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I'm trying to learn how games implement tactics for opponents/enemy player.

In games like Street Fighter with maximum difficult, the opponent (computer) is too good at predicting and countering my moves. Do they use AI (like neural networks) for defining opponent behaviour or can it be achieved using vector math (linear algebra) and collision detection algorithms?

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  • \$\begingroup\$ Why do you think the ai needs to predict your movements? It has full knowledge of your input and does not need to predict it \$\endgroup\$
    – Zibelas
    Sep 27 '21 at 6:57
  • \$\begingroup\$ My question is relating to finding the optimal behaviour of the player and not predicting my inputs. I thought since the opponent can counter my move in many different ways (specially in 3d) there would be some learning process where the opponent would find the best move to counter my action based on the set difficulty level. \$\endgroup\$
    – student
    Sep 27 '21 at 7:13
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    \$\begingroup\$ Vector math can still be part of "AI". It's fashionable these days to use neural networks and machine learning for many high-profile AI projects, but the field of AI is much broader than that and also includes things like pathfinding, motion planning, game tree search (minimax), behaviour trees, reaction matrices, and other non-neural techniques. \$\endgroup\$
    – DMGregory
    Sep 27 '21 at 11:21
  • \$\begingroup\$ This is awesome! Thanks for the list of algorithms. I will look them up. Are there any recommended books to learn more on this? \$\endgroup\$
    – student
    Sep 28 '21 at 3:15
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"Real" AI in form of machine learning and neural networks still plays a niche role in game development. It is not unheard of, and considering that even mainstream engines like Unity add it to their tool belt, we might see more of it in the future. But it's usually not the default approach for implementing opponent behaviors.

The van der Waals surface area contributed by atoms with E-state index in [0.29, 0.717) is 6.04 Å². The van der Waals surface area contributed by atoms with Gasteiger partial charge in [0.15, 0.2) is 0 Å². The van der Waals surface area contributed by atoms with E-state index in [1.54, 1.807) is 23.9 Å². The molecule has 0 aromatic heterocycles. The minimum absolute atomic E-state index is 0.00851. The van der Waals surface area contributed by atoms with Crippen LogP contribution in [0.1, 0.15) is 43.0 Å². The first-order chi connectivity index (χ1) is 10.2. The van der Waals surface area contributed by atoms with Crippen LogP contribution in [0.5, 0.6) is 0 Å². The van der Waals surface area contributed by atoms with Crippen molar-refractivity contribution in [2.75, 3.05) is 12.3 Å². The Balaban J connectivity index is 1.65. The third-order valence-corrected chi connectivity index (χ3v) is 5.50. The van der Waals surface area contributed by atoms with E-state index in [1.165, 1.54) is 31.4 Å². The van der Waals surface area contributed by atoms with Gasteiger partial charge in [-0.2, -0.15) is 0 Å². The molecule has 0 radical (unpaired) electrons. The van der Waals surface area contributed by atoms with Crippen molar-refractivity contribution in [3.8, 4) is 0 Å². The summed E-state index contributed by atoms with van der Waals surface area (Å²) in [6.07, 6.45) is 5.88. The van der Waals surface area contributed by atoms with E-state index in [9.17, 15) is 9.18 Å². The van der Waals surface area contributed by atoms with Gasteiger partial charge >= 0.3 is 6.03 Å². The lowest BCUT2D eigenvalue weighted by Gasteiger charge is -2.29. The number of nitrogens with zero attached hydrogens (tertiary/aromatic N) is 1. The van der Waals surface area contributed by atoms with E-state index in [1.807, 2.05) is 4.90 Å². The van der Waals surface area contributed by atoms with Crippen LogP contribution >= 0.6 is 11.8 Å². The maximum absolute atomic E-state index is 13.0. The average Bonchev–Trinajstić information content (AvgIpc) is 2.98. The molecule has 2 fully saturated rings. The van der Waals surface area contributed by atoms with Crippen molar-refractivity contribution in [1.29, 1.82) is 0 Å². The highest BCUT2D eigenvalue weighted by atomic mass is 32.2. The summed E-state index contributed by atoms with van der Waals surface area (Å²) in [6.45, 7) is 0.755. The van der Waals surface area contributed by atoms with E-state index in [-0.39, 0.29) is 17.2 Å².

When game developers talk about AI, then they usually mean techniques like:

I can't tell you which of these techniques the newest version of Street Fighter uses and how it uses them. But keep in mind that the Street Fighter franchise is over 30 years old now, its core gameplay formula did not change much over the decades and it always had pretty strong AI opponents which only evolved with every new iteration of the game. So I am certain that the AI code is really sophisticated by now, which might not make it the ideal study subject for a beginner in game AI programming.

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  • \$\begingroup\$ Thank you so much. This is very helpful. I will go through the algorithms you listed. Is there a book or any resource that can I follow to learn more on this topic? \$\endgroup\$
    – student
    Sep 28 '21 at 3:17

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